Initially, the NDD broker receives a stream of pricing data and quotes from various Liquidity Providers (LPs) it has direct partnerships with. These providers can include Prime Brokers, Prime of Primes, Electronic Communication Networks (ECNs), and non-bank liquidity providers.
The broker’s role here is to aggregate this information to ensure that traders are given access to the most competitive and accurate market prices available.
Once the broker has aggregated these prices, they offer traders the tightest possible spreads.
When a trader decides to open a position, they are essentially entering into a Contract for Difference (CFD) with the broker. This contract reflects the trader’s speculation on the future direction of a currency pair’s price. It’s important to note that the trader is not buying or selling actual currency but rather a derivative product that tracks the price movement of the currency pair.
After a trade is executed, the NDD broker’s role shifts to managing the risk associated with being the counterparty to the trade. To do this, the broker hedges the trade with one or more of its Liquidity Providers.
This hedging process involves the broker taking an equal position to the trader’s with the Liquidity Provider. By doing so, the broker can offset any potential profit or loss arising from the trader’s position.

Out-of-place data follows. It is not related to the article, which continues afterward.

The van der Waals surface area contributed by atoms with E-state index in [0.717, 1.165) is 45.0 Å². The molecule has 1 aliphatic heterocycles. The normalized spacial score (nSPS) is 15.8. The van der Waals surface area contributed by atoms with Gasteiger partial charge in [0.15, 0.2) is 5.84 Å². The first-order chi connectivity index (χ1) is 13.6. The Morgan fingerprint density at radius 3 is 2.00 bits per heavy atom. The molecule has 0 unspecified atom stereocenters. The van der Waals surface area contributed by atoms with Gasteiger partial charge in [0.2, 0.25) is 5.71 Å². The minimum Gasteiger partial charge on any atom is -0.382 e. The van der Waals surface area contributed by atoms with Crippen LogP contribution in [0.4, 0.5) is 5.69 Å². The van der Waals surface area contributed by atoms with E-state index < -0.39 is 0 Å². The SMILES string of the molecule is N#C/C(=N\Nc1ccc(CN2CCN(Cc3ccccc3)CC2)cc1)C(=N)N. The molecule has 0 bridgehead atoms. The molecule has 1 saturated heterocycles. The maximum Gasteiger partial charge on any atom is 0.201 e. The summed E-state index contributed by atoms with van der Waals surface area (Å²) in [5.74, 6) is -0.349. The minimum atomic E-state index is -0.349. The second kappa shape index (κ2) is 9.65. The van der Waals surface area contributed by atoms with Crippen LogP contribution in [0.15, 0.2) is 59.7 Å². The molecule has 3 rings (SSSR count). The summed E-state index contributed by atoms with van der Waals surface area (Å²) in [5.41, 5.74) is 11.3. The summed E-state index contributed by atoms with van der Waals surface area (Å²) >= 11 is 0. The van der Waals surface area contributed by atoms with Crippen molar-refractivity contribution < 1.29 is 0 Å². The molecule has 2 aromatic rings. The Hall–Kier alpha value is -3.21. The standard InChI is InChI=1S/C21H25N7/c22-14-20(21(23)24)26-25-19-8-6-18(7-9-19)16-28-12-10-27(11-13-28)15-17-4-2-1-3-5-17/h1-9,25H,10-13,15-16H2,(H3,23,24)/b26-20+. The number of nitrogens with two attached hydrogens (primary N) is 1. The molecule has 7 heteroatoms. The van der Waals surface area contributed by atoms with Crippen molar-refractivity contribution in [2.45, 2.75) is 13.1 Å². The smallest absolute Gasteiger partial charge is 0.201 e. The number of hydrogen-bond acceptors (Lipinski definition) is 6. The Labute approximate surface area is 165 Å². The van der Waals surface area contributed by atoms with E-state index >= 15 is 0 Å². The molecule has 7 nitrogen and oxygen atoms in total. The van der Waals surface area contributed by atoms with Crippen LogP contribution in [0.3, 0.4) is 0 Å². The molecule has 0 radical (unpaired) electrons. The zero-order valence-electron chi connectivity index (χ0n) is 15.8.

This option of externalising risk by hedging trades as opposed to internalising risk by acting entirely as a counterparty is called A-Book vs B-Book.
What are the different NDD order execution types?
There are two main execution types in a NDD model:
- STP (Straight Through Processing)
- ENC (Electronic Communication Network)
How does STP execution work?
STP (Straight Through Processing) is a very common type of NDD execution. In this case, when the broker receives an order from the trader, it executes the corresponding CFD, for which it is the counterparty, at the best price received from one of its liquidity providers, charging a premium in the form of a markup on the spread.
The STP broker will then replicate the same trade at the liquidity provider, and the latter will act as the broker’s counterparty.
How does ECN execution work?
ECN (Electronic Communication Network) is the most advanced type of NDD execution. In this case, the broker receives from the ECN a data stream with the best buy and sell prices, directly aggregated from the ECN.
When the trader opens a trade, the ECN broker will immediately counterparty it with a CFD, and then it will replicate the same trade with the ECN, which will match it with a counterparty inside it.
Can NDD brokers manipulate prices?
While it is less likely for NDD (Non-Dealing Desk) Forex brokers to manipulate prices, it is not entirely impossible, as they are still market makers providing CFDs.
However, in the NDD model, brokers earn their revenue primarily through spreads and commissions rather than from traders’ losses. This fundamental difference in revenue generation aligns the broker’s interests more closely with those of their clients, as their profitability is not directly linked to the trading losses of traders.
Another crucial factor that reduces the likelihood of price manipulation by NDD brokers is regulation. Most reputable NDD brokers are subject to stringent regulatory oversight by financial authorities. These regulatory bodies enforce rules and standards designed to ensure fair trading practices and to protect the interests of traders. Brokers are required to adhere to these standards, which include providing transparent pricing and fair execution of trades.